It’s the last official weekend of the summer so I decided to make use of my free time by making a very easy lunch. With a couple of plum tomatoes, fresh basil, red onion, olive oil, goat cheese and french bread you can make a light and delicious meal!
Tag Archives: fresh food
In most cases a trip to the Dominican Republic is a guaranteed beach vacation, except if you are staying in Bonao. Bonao is almost directly in the middle of the island and is about 2-4 hours away from the coast. Despite the promise of a long, winding drive through the mountains we managed to make it out to the beach at least once during my stay. On our way to Sousa beach we just had to make a stop for food on the way…
As we waited for our lunch to arrive we took in the beautiful scenery…
Finally, our lunch arrived…
Once we finished our lunch we were ready to relax on the beach…
It was a great day at the beach!
Every morning the rooster in our backyard would start crowing before the sun came up. In fact, everyone’s backyard roosters starting crowing at the same time and it was hard not to start screaming back at them to shut up! We were not on a farm, so why would there be a rooster in the backyard anyway? But, just because I was not used to having a rooster in my backyard (since I don’t have a backyard) I really had no right to question the rooster at all. The problem was that I lacked a relationship with our extremely loud and proud rooster.
Establishing a connection with our food and the people who grow it is an understanding many of us lack. Unless you grew up on a farm the connection between the chicken on your plate and the chicken in the hen house doesn’t make sense. But, what if the chicken was in your own backyard? Maybe if I could make nice with the rooster and stop telling it to shut up I would be more appreciative the next time I had chicken for dinner. Sadly, this rooster was REALLY loud and we were not able to be friends. So, I decided I would instead befriend my fruits and vegetables.
On my first full day in the Dominican Republic we took a trip to Constanza. This is the community that produces much of Bonao’s fresh fruit and vegetables. To get there we had to drive up, through, around and back down a narrow winding road off the side of the mountain. Yes, this is the kind of two-lane road where if you look out your window you can see how high up you are. Yikes. During the trip we drove by lettuce, cabbage and tomatoes fields and banana and cacao trees. For each field we passed my brother-in-law could provide an explanation of what the crop was. Would you be able to tell the difference between a cabbage and lettuce field simply by driving by it? Or would you know that the picture below is a banana tree?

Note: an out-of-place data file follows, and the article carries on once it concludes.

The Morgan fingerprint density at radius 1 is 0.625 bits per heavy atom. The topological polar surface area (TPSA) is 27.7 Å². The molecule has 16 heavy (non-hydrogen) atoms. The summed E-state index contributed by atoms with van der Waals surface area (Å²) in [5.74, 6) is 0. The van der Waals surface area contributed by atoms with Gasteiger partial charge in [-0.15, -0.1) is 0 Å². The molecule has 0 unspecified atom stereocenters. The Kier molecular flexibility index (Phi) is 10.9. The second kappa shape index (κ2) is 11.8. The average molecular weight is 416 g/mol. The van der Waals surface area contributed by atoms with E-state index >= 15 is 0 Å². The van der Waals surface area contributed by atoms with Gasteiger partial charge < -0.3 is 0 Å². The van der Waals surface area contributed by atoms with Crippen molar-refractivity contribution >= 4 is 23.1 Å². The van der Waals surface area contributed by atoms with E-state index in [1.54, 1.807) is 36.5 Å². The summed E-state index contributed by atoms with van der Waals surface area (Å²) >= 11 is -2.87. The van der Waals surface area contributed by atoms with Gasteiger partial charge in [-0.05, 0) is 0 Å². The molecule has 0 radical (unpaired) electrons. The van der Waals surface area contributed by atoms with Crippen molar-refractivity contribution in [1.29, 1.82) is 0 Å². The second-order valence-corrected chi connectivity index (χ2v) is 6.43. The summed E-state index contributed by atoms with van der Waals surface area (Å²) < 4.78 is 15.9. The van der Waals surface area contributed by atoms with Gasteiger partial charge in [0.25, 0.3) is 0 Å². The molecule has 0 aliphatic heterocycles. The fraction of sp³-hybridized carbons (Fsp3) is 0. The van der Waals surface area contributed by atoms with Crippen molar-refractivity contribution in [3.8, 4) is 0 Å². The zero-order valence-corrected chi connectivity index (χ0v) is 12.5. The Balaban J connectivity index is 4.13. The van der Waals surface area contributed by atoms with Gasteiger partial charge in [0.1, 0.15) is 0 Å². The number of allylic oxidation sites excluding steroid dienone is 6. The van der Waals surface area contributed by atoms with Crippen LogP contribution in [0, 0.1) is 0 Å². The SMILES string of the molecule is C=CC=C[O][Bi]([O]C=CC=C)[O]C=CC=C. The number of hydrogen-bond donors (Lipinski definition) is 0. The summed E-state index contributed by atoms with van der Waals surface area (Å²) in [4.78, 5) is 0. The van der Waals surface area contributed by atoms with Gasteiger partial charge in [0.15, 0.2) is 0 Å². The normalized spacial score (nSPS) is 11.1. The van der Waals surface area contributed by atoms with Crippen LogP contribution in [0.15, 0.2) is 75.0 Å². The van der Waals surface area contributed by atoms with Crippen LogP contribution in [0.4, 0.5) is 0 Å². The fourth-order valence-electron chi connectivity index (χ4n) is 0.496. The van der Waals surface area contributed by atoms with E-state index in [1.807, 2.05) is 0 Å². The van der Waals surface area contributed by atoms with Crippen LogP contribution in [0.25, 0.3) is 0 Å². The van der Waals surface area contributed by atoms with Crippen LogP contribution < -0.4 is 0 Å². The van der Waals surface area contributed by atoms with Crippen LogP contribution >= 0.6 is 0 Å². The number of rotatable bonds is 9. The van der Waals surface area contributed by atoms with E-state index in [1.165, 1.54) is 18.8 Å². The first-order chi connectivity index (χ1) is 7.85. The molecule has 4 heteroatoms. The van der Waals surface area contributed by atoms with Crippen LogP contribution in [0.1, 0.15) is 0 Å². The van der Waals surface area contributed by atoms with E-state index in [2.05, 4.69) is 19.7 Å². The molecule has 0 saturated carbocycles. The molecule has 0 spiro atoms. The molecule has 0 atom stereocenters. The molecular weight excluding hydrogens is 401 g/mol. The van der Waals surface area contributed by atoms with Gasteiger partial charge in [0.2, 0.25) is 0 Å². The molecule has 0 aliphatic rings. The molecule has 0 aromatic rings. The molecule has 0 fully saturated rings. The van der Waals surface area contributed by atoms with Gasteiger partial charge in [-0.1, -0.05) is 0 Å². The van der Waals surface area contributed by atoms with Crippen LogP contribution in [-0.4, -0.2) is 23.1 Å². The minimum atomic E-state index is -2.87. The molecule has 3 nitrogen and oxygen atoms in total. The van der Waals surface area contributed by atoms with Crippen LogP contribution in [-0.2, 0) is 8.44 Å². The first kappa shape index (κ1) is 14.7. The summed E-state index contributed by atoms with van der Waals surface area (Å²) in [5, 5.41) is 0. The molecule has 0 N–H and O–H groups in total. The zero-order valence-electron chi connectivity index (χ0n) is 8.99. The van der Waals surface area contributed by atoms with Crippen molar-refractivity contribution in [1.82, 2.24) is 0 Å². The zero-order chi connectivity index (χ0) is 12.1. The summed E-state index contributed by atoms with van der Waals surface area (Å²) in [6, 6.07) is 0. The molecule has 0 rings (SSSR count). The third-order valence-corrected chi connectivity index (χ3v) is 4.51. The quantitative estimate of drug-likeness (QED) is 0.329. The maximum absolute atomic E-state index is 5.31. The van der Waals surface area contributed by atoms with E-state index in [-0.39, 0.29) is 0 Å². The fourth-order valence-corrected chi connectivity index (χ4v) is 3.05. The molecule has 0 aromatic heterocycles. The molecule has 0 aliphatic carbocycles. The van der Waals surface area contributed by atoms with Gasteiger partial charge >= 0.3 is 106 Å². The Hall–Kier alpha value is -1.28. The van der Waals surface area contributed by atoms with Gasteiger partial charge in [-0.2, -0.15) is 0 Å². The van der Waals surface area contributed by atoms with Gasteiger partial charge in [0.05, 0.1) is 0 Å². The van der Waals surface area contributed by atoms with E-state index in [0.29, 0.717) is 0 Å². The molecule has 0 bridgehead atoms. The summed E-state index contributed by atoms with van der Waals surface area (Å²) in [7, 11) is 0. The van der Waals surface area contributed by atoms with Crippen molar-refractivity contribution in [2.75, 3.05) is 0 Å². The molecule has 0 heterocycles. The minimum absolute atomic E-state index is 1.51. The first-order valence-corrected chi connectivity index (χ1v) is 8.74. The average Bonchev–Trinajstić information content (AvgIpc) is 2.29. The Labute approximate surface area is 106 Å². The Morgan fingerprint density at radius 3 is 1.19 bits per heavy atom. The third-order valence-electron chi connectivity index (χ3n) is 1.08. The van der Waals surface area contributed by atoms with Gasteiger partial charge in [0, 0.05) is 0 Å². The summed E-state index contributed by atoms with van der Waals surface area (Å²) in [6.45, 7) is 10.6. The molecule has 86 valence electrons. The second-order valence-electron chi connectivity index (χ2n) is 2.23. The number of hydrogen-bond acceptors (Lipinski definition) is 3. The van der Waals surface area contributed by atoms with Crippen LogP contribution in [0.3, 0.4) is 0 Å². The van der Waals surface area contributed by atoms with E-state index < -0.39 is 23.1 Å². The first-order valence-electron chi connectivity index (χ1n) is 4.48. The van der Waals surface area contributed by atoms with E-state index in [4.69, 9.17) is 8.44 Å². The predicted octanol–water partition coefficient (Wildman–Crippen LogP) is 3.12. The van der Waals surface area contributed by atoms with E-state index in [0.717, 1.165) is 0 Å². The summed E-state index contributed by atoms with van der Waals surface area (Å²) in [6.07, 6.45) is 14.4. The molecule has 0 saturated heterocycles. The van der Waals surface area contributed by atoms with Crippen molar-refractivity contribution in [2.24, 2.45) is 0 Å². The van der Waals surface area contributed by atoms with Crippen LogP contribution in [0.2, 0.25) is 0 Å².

Somewhere along our hour drive we made a pit-stop at a roadside strawberry stand. Strawberries are in season and we were excited to try them. The strawberry stand was located across the road from the actual field. Once they were harvested these women cleaned and prepared them for sale. They had whole berries and strawberry jam to sell, in addition to fresh garlic and oregano.
About 1 hour into my 3 hour flight to the Dominican Republic I was starving! I hadn’t been grocery shopping in weeks and the bagel I ate before leaving for the airport was not cutting it. I was really tempted to break into the 20 pounds of chocolate in my carry-on (all for my candy-hoarding sister), but I didn’t. I wanted food.
Once I arrived in Santiago (where my luggage was x-rayed before leaving the airport… weird) I was greeted by my sister and brother-in-law. The weather in Santiago was gorgeous and I am sure I looked crazy wearing my fleece jacket, scarf and thick socks that was required for the 40 degree weather back in Brooklyn.
During the hour car ride to Bonao I was happy to hear that since my sister had arrive in the DR 6 months ago she had become a very good cook. She promised to feed me once we got home. What she actually fed me that night is a blur, but check out what she made me on day three!
The nice thing about cooking in the DR is that everything you need can be found at your local colmado. A colmado is open-air, roadside store that carries everything you need to make a good meal (and all the coffee you could ever want). In preparation for lunch, the biggest meal of the day in DR, we walked down the block to the colmado and picked up a green pepper, onion, cilantro (with the roots and dirt still attached), tomato and a carrot- all for less than $3 dollars. My sister also went to the butcher to pick up a freshly plucked chicken.